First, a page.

Rectal Prolapse

Rectal Prolapse

Rectal Prolapse is a condition in which the rectum begins to push through the anus. The rectum is the last part of the large intestine, and the anus is the opening through which waste leaves the body.

This condition affects around 2.5 people out of 100,000. This condition is around six times more likely to occur in women who are over the age of fifty, as compared to men. The condition can range from mild to severe. Although mild cases can be treated without surgery, some of the severe cases require surgical intervention.

Although the rectum pushing and dropping down your anus might seem quite worrisome to many people, this condition is generally not a medical emergency. However, if you have this condition for too long, it might eventually get worse. The condition might also lead to embarrassment and affect a person’s quality of life.

While having a bowel movement, if you feel that something is not right, you should not ignore it. You should consider seeing a doctor as soon as you can, and receive a proper diagnosis.


The symptoms of this condition generally occur slowly. The first symptom is generally a feeling of a bulge in the anus. It might feel as though are sitting on a ball. With the help of a mirror, you might be able to see a reddish bulge peeking through or extending out of the anus.

During some bowel movements, a small part of the rectum will emerge, but it should retreat on its own or may be easily pushed back into its place.

Walking, sitting, exercise and any such normal physical activity also cause part of the rectum to push through the anus. If this condition worsens, there may be bleeding from the inner lining of the rectum. However, in cases of partial or complete prolapse, you might even have trouble controlling bowel movements.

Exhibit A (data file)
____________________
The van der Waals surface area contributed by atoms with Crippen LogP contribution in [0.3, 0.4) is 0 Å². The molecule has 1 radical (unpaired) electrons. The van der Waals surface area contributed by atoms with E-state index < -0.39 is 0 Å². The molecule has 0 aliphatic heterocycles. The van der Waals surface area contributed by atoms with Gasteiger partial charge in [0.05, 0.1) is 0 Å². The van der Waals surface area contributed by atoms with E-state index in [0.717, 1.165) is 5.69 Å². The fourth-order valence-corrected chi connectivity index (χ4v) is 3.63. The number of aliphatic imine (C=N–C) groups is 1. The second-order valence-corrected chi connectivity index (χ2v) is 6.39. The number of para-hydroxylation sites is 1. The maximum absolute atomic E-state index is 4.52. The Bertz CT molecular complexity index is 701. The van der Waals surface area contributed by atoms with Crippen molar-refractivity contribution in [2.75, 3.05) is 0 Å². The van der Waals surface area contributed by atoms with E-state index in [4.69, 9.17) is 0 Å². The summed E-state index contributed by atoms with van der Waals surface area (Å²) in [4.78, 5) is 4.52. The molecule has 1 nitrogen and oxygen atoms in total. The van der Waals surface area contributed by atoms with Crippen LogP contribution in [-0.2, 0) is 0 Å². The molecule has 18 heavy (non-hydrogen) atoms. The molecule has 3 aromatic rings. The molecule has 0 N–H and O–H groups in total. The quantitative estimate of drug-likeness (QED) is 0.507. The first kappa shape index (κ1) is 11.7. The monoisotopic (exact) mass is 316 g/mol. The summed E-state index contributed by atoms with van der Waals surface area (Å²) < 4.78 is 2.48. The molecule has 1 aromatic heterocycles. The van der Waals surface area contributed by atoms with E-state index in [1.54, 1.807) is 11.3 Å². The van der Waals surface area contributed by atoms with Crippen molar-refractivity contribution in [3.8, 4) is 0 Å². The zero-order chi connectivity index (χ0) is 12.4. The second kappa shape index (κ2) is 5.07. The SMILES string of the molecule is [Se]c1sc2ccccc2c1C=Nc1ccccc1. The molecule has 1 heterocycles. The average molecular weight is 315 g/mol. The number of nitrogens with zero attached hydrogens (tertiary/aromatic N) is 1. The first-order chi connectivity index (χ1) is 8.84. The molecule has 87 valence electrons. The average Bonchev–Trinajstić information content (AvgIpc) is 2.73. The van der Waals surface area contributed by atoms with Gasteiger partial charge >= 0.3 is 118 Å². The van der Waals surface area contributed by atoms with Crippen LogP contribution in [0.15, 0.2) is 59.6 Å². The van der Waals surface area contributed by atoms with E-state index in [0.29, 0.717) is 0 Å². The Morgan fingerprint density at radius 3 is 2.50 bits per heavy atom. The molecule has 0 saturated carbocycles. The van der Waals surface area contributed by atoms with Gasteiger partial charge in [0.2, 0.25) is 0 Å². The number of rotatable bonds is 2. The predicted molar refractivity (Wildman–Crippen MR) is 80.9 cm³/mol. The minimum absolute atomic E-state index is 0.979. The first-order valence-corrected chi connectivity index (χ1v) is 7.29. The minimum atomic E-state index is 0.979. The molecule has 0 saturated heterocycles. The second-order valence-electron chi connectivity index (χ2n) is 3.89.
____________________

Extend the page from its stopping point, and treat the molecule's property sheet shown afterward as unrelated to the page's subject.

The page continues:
Around half of the people with this condition also experience constipation.


Rectal prolapse is of three types. The type is identified by the movement of the rectum:

  • Internal prolapse- In this type, the rectum starts to drop, but it hasn’t pushed through the anus yet.


  • Partial prolapse- In this type, only part of the rectum has moved through the anus.


  • Complete prolapse- In this type, the entire rectum extends out through one’s anus.

Causes & risk factors

A variety of things can lead to this condition, and some of them include the following:

  • Having a long-term history of diarrhea or constipation
  • Having a long-term history of having to strain during a bowel movement
  • Nerve damage that affects the ability of your muscles to tighten and loosen, which can result from pregnancy, vaginal childbirth complications, anal sphincter paralysis, or even an injury to your spine or back
  • Old age, which might weaken muscles as well as ligaments in the rectal area
  • Previous injury to the anal or hip area
  • Neurological problems, which can include spinal cord disease or spinal cord transection


Generally, women develop rectal prolapse more than men, especially women older than the age of 50. In general, older people who have had a history of constipation or problems with their pelvic floor are known to have a higher chance of having the problem.